St. Louis Clergy Equip Churches With Masks As Many Resume Services
As the region slowly returns to some semblance of normal, many churches are preparing to reopen in June.
In an effort to keep congregations healthy, the St. Louis Metropolitan Clergy Coalition, the Baptist Minister’s Union, and 24:1 Clergy Coalition are distributing more than 125,000 masks to St. Louis city and County churches that plan to resume services next month.
The Rev. Darryl Gray, the political advisor for the St. Louis Metropolitan Clergy Coalition, said the groups have been distributing masks since Tuesday, and the response has been overwhelmingly positive. More than 150 churches throughout the region showed up to claim masks.
“You would think that it was Christmas all over again,” Gray said. “But I think people realize the danger. And so, I think people were appreciative to the governor and to the county executive for making this available and letting people know that folks do care. We’re looking at the deaths in the black community, and oftentimes we wonder if anybody cares, if anybody’s paying attention.”
They requested the masks from St. Louis County Executive Sam Page, St. Louis City Mayor Lyda Krewson and Gov. Mike Parson. With the money available through the federal economic relief package known as the CARES Act, Page was able to get 100,000 masks and the governor was able to provide 25,000. Gray said it’s unclear how many masks the city will provide.
The Rev. Rodrick Burton, the pastor at New Northside Missionary Baptist Church, a predominantly black church in Jennings, said it's especially critical for black churches to have access to masks.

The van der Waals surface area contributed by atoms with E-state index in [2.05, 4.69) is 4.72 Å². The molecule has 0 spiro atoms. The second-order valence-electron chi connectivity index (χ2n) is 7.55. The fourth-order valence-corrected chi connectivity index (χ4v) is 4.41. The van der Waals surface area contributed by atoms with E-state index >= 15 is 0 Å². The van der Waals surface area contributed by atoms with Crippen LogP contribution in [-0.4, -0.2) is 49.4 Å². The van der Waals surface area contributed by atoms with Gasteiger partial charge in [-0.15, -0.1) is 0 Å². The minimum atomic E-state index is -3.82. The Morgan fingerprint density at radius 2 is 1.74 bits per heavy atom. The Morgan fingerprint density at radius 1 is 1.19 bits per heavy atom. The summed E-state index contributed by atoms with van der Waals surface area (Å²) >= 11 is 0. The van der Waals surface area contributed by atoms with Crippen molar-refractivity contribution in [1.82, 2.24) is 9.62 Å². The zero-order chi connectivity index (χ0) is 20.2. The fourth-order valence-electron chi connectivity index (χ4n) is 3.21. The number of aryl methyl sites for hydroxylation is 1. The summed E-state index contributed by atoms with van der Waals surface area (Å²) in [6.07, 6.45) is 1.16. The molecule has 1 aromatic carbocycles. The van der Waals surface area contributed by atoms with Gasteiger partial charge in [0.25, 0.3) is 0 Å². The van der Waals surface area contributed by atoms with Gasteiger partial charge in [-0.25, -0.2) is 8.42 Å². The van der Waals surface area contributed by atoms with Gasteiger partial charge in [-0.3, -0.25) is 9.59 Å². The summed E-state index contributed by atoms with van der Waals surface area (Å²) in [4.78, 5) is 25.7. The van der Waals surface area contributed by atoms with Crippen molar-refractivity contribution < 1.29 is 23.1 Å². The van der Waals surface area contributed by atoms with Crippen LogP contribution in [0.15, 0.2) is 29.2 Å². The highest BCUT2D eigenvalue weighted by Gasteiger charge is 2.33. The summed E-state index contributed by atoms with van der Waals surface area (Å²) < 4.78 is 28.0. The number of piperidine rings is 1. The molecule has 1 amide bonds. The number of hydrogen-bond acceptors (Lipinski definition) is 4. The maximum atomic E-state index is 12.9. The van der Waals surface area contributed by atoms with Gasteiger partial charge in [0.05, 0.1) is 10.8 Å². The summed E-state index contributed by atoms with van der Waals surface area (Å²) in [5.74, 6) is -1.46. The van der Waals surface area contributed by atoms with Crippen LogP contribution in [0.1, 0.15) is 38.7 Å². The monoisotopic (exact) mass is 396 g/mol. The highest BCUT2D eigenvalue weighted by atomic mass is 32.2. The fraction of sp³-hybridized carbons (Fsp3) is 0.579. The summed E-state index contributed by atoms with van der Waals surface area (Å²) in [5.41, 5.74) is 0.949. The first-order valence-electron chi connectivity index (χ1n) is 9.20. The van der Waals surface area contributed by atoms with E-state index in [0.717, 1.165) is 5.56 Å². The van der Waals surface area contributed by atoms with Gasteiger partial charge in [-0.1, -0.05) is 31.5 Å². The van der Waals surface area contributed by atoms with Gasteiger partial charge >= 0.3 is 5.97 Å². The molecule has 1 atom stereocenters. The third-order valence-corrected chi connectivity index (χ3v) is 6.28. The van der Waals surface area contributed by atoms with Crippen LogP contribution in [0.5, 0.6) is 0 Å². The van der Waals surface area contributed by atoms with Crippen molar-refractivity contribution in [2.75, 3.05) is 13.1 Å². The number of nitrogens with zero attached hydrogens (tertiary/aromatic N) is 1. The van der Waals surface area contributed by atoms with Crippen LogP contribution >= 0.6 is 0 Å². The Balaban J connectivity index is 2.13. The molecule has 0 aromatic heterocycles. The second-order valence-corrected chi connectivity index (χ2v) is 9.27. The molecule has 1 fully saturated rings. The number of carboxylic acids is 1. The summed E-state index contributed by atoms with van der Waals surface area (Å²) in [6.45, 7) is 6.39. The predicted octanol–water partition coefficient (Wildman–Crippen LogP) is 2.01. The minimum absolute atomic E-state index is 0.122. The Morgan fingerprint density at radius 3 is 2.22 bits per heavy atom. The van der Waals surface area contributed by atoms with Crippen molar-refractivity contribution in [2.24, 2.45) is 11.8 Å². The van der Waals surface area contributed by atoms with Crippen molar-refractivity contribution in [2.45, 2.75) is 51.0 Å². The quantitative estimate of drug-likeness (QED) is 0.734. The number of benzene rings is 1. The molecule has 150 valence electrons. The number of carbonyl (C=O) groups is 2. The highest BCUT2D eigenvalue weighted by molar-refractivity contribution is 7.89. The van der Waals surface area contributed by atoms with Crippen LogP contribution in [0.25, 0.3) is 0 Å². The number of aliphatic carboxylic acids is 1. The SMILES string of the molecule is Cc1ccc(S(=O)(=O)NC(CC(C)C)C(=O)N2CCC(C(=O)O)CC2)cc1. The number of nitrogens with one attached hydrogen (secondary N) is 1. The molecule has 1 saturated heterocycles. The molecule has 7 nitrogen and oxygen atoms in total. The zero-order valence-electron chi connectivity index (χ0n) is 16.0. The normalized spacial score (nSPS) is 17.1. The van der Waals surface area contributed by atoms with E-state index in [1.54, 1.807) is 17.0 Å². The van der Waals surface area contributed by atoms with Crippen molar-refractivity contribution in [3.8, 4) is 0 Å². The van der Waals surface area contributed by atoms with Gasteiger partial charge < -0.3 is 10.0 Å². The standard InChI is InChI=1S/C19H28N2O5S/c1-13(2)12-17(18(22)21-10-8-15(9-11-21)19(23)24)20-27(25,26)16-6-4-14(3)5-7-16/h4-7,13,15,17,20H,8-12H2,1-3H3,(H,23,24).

“Disproportionately, in our city and all across this country, African Americans and people of color are suffering from this virus,” Burton said. “And so, we have to advocate and make sure that we have what we need for people to come together.”
Burton said he isn’t planning on opening his church anytime soon. Instead, he will continue to do livestream services and hold weekly conference calls with his members. But not all churches have memberships that have access to high speed internet connections. As a result, the digital divide has forced many churches to open their doors.
“We have people that have been disconnected from their house of faith, because of no access to broadband internet,” Burton said. “People are going to be coming, because they’ve been disconnected. And so, we have to be prepared for that.”
In addition to masks, Gray has been pushing to get more testing sites at area churches. Shalom Church City of Peace in Florissant and Westside Missionary Baptist Church in St. Louis have done testing at their churches.
“We’ve gotten requests from over a dozen churches to create sites as well,” Gray said. “We’re just simply waiting on the government to say, 'Yes, we’re going to do this.' We already have an agreement with CareSTL Health and Affinia Healthcare.”
The groups distributed masks to city churches on Tuesday and Wednesday.
Churches and pastors in St. Louis County can get masks at Mt. Beulah Missionary Baptist Church Thursday and Friday from 9 a.m. to 5 p.m.
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